Palm Harbor Community Services Agency board chairman Rex Haslam, left, listens as agency attorney Andy Salzman reviews the changes to the board, as outlined in a recently revised county ordinance, during the agency’s meeting in East Lake Library Oct. 16.
PALM HARBOR – The traditional makeup of the Palm Harbor Community Services Agency board met one last time Oct. 16 and said goodbye, without knowing who wouldn’t be back when the board meets again next month.
“I can’t tell you how much I appreciate working with everybody, whether (you’re) going to be here on this board or not,” said board chairman Rex Haslam. “We’ve done a lot of things in a short period of time, and we’ve gone a long way from where we were. And I couldn’t have done it without the board working together.”
The period to apply for a position on the PHCSA board as a county appointee closed Oct. 9. From the applications submitted, the county commissioners will select four appointees to the new seven-person board Oct. 22.
Haslam invited the outgoing members of the board to return for the PHCSA meeting Nov. 20 to receive a gift in appreciation of their service.
“We don’t know who you are yet,” he admitted.
Haslam is one of the two current board members who will be returning next month as the Palm Harbor Recreation League’s single appointee. Sharon Pikulinski also will return, appointed by the Friends of the Palm Harbor Library. However, due to term limits, she can only serve through December.
East Lake Community Library Advisory Board’s first appointee to the PHCSA board will be Rob Moore.
“I’m looking forward to it,” he said. “We’ve come a long way.”
Until now, the East Lake library has been unrepresented on the PHCSA board, which oversees both libraries as well as CSA Palm Harbor on behalf of the county. Given the establishment of the East Lake municipal services taxing unit, which will now fund the East Lake library directly, as well as the reorganization of the Pinellas Public Library Cooperative, county commissioners saw an opportunity to reorganize the PHCSA board.
In prior years, the Palm Harbor Recreation League, the Friends of the Palm Harbor Library and the Palm Harbor Chamber of Commerce each have appointed two representatives to the PHCSA board, with the county appointing the seventh member. But now the county is responsible for naming four of the boards members, and the chamber loses its appointment power.
Even the county’s current appointee, Holly Bird, was asked to reapply for her position. The outgoing representatives worried that as many as five people would be brand new to the agency and its policies.
“It’s not going to be easy, because you’ve got five newbies with a learning curve that goes with it,” Pikulinski said.
Per the new county ordinance that establishes the new board, the agency has 30 days to realign their own by-laws to reflect the new policies. Members of the PHCSA board complained that the county commissioners didn’t provide for staggered terms and a less abrupt transition to the new board makeup in the ordinance.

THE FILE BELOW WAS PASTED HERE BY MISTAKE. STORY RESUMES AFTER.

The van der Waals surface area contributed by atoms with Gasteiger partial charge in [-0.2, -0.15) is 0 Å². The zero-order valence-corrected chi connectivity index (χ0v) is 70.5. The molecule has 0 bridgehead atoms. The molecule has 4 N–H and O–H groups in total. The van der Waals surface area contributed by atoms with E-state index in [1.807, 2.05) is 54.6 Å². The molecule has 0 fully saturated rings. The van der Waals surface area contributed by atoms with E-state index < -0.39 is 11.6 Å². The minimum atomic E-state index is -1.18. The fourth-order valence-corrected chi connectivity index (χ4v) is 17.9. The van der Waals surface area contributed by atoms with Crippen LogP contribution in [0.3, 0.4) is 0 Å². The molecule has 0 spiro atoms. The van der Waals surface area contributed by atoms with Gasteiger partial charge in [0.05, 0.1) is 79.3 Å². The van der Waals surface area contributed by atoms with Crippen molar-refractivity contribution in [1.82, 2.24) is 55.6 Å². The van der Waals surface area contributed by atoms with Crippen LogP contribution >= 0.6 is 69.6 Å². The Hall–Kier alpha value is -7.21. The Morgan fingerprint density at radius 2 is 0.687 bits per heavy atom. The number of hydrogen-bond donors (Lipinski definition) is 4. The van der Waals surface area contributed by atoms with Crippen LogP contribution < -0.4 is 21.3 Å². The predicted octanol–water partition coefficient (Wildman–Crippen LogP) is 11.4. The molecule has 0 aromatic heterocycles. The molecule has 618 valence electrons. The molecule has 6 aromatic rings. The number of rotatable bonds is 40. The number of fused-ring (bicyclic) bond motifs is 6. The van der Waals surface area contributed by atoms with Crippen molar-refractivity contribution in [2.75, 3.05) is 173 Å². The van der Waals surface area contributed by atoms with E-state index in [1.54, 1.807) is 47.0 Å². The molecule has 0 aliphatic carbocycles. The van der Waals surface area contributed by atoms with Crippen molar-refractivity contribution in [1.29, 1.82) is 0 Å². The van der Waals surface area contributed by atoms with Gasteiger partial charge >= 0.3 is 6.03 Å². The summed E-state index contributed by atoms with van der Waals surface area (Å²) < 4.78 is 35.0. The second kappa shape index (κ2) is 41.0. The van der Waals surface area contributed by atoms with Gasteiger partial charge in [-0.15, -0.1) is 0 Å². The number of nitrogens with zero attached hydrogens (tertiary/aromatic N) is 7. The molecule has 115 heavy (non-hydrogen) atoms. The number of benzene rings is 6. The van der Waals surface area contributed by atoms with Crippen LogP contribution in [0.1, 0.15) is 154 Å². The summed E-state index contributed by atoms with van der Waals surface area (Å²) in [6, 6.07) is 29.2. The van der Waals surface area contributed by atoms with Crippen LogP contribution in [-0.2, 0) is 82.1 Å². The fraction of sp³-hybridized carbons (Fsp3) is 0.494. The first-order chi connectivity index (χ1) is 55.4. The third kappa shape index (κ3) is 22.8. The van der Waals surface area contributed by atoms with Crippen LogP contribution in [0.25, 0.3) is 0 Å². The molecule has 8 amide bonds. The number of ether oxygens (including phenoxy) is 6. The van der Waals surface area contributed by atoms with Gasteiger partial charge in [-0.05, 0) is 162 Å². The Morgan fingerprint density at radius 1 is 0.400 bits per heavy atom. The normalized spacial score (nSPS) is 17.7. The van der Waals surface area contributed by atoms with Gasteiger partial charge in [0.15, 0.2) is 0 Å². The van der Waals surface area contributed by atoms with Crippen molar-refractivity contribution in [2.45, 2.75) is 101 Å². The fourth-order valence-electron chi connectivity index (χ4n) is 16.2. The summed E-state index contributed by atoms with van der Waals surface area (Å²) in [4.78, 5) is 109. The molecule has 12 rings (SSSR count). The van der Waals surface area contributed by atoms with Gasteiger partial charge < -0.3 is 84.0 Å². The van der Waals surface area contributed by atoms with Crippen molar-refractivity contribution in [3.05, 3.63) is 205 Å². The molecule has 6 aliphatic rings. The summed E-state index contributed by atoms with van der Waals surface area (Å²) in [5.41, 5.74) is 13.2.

“We asked them for all these things,” said Andy Salzman, attorney for the agency. “Based on the information we received, they’re happy with what they wrote, and we just need to implement it.”
Marcus Harrison, one of the two former chamber appointees, said he applied to become a county appointee, but wondered if he had been too outspoken during public hearings on the new ordinance.
“What they do, I don’t know. I might have been a thorn in their side,” he said.
Harrison, one of the most active members of the board, said it took him a year to get up to speed on how the pseudo-governmental agency worked, given its unique position in the unincorporated communities of Palm Harbor and East Lake. He suggested to the county commissioners that the terms of the new board be staggered, so that the majority of the board didn’t leave when the current terms run out four years from now. But that idea wasn’t established.
“They don’t seem to be listening to the public at all, whether they have good advice or not,” Harrison said.
One of the major responsibilities of the board is to sign certain checks for the day-to-day operations of the three entities. Members of the board have to be authorized with the agency’s bank in order for their signatures to be recognized. During the transition, Haslam and Pikulinski will continue to be able to sign checks, but the county hadn’t provided for that function, the PHCSA board commented.
“Technically, we have people who can sign only by chance,” said board member Phil Phillips, who didn’t apply for a county appointment. “We got lucky.”
Salzman said the agency could have asked the county to fund the three entities during the transitional period, or called an emergency meeting to establish the necessary operating parameters.
Also, potentially up in the air is the new liquor license for White Chapel and Harbor Hall, authorized to PHCSA directors who may or may not be still directors next month.
“This wasn’t really thought through,” commented Palm Harbor Director Gene Coppola.